Stay on the cutting edge. Subscribe to our blog.
A third major hurdle to cyber intelligence sharing between public-private organizations is lack of a common framework for how to handle attacks, and a common language to describe them. To date, responding to a cyber incident is highly dependent on the organization affected and the organization’s available resources. While every attack is different (thus step-by-step instructions would be impossible), a common framework, similar to the NIST Cybersecurity Framework that helps companies build and manage a security program, would allow entities to standardize processes and language, which would aid information sharing efforts.
Finally, private sector organizations may be concerned that if they communicate details about their “failures” and ask government organizations to collaborate on developing best practices, they will expose information that could lead to (additional) regulatory requirements. Thousands of laws and regulations have been passed over the last decade, and private sector security practitioners are wary of the positive impacts. Working towards compliance is not something security professionals desire, and most have recently watched as GDPR has completely upended security programs. Though the intent of cybersecurity regulation is to improve companies’ risk posture, the result is often years of work and millions of dollars spent.
Approaches to cyber sharing
Rather than focusing on the detriments of cybersecurity regulation, more communication and collaboration from the private sector on how to write and what to include in proposed laws would be tremendously helpful. At present, the problem with most guidance is the lack of cooperation and the ambiguity in roles and repercussions in the face of an incident. With clearer goals and expectations from both sides, progress can be made. Partnerships cannot be one sided; they must be fostered, with both parties trusting the other fully.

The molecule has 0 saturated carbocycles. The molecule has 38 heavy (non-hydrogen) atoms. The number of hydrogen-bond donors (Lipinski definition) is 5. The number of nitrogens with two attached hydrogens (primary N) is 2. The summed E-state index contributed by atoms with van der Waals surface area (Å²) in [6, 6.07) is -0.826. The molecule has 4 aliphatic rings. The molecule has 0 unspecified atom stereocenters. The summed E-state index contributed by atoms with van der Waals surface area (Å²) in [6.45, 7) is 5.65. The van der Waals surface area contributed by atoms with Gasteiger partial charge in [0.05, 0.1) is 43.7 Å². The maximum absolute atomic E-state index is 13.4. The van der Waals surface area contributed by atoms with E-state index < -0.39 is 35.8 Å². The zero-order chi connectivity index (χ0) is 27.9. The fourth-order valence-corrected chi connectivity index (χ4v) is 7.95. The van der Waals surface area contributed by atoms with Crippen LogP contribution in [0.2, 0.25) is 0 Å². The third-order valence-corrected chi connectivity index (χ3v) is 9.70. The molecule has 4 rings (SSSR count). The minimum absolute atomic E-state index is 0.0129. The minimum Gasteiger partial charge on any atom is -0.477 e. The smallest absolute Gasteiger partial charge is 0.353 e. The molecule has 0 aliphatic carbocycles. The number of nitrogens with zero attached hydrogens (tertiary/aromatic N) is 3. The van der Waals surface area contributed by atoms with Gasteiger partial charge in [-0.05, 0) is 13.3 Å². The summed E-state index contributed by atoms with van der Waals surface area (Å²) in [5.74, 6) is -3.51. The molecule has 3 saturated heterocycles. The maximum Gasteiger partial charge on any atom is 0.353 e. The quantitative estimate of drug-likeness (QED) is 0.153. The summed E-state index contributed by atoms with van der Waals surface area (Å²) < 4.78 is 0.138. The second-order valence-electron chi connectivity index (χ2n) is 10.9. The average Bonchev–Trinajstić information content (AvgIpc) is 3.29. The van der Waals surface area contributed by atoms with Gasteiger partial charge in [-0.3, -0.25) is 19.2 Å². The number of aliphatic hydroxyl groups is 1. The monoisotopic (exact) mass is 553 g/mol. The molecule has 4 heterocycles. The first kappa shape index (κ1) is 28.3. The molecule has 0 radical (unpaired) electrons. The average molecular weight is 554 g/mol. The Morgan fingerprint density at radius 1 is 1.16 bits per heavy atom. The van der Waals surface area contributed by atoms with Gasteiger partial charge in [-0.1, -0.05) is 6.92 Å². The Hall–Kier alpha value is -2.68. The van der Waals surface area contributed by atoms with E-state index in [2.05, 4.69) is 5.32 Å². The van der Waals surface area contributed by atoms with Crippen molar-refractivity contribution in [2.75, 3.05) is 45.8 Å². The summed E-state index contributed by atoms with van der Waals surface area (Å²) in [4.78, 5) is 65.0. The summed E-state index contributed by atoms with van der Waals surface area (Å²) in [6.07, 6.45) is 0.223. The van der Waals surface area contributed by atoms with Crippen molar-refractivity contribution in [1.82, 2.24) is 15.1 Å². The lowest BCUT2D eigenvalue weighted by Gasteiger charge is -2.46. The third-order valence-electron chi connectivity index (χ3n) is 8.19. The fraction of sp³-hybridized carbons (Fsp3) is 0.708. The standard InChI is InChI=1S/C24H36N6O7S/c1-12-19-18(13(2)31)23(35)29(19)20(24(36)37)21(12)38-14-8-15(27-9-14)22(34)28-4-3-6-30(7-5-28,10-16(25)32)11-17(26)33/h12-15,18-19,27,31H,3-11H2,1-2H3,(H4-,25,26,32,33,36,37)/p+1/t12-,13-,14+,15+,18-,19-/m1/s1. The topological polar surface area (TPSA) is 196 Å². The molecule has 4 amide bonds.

Achieving effective intelligence sharing starts with a mutually developed and agreed upon policy. This means that both sides must lay out expectations and discuss the realities of what information can be shared, how it should be shared, and any consequences of sharing sensitive information. For instance, if private sector organizations fear financial or regulatory repercussions from sharing details of a a breach, they’ll be less likely to disclose such information when not required to. If, however, guidelines are established to protect companies from such consequences (except when they run afoul of already-established regulations), the flow of information will be greater.
Further, private companies need to feel they’re getting as much as they give. In other words, government entities can’t continue to hold back on cyber threat intelligence sharing. Naturally, classified information cannot be divulged nor can information that puts the public in harm’s way. That said, the public sector needs to develop a mechanism for sharing that preserves caution while benefiting private organizations trying to prevent cyber intrusions. This may take the form of a new framework or even just a common language to share cybersecurity information that preserves anonymity. Whatever the approach, cyber threats are certain to continue and ignoring the need for better and more frequent collaboration between defenders won’t help anyone make great gains against persistent adversaries.